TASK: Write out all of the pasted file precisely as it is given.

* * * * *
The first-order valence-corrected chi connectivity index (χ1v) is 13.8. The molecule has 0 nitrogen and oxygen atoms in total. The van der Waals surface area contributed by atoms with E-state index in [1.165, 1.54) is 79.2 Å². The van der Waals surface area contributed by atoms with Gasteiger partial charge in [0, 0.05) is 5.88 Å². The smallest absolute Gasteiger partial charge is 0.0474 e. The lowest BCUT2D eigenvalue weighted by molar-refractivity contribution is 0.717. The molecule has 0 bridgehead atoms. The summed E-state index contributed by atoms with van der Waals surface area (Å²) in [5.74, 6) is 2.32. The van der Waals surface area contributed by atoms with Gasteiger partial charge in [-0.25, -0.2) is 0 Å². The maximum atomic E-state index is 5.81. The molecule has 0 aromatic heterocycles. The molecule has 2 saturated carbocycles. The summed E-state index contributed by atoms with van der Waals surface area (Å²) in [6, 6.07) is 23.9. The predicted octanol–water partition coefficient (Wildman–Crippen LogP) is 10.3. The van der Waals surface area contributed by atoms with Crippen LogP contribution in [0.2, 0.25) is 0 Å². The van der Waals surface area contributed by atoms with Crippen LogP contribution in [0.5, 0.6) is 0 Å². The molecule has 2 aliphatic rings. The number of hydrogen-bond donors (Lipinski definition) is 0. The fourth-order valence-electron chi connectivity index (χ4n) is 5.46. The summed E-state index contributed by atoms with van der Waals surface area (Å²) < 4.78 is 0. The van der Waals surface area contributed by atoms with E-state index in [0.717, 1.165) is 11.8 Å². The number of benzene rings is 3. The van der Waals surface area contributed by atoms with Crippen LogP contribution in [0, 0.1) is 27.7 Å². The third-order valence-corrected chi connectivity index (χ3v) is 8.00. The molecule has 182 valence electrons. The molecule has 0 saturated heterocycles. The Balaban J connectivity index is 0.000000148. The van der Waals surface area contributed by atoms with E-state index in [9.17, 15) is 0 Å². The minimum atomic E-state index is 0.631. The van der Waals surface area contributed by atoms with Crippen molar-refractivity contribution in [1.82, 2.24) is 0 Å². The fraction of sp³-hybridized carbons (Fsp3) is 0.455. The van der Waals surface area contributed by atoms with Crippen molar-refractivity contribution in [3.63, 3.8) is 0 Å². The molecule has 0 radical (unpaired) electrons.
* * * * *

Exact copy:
The first-order valence-corrected chi connectivity index (χ1v) is 13.8. The molecule has 0 nitrogen and oxygen atoms in total. The van der Waals surface area contributed by atoms with E-state index in [1.165, 1.54) is 79.2 Å². The van der Waals surface area contributed by atoms with Gasteiger partial charge in [0, 0.05) is 5.88 Å². The smallest absolute Gasteiger partial charge is 0.0474 e. The lowest BCUT2D eigenvalue weighted by molar-refractivity contribution is 0.717. The molecule has 0 bridgehead atoms. The summed E-state index contributed by atoms with van der Waals surface area (Å²) in [5.74, 6) is 2.32. The van der Waals surface area contributed by atoms with Gasteiger partial charge in [-0.25, -0.2) is 0 Å². The maximum atomic E-state index is 5.81. The molecule has 0 aromatic heterocycles. The molecule has 2 saturated carbocycles. The summed E-state index contributed by atoms with van der Waals surface area (Å²) in [6, 6.07) is 23.9. The predicted octanol–water partition coefficient (Wildman–Crippen LogP) is 10.3. The van der Waals surface area contributed by atoms with Crippen LogP contribution in [0.2, 0.25) is 0 Å². The van der Waals surface area contributed by atoms with Crippen LogP contribution in [0.5, 0.6) is 0 Å². The molecule has 2 aliphatic rings. The number of hydrogen-bond donors (Lipinski definition) is 0. The fourth-order valence-electron chi connectivity index (χ4n) is 5.46. The summed E-state index contributed by atoms with van der Waals surface area (Å²) < 4.78 is 0. The van der Waals surface area contributed by atoms with E-state index in [0.717, 1.165) is 11.8 Å². The number of benzene rings is 3. The van der Waals surface area contributed by atoms with Crippen LogP contribution in [0, 0.1) is 27.7 Å². The third-order valence-corrected chi connectivity index (χ3v) is 8.00. The molecule has 182 valence electrons. The molecule has 0 saturated heterocycles. The Balaban J connectivity index is 0.000000148. The van der Waals surface area contributed by atoms with E-state index in [9.17, 15) is 0 Å². The minimum atomic E-state index is 0.631. The van der Waals surface area contributed by atoms with Crippen molar-refractivity contribution in [1.82, 2.24) is 0 Å². The fraction of sp³-hybridized carbons (Fsp3) is 0.455. The van der Waals surface area contributed by atoms with Crippen molar-refractivity contribution in [3.63, 3.8) is 0 Å². The molecule has 0 radical (unpaired) electrons.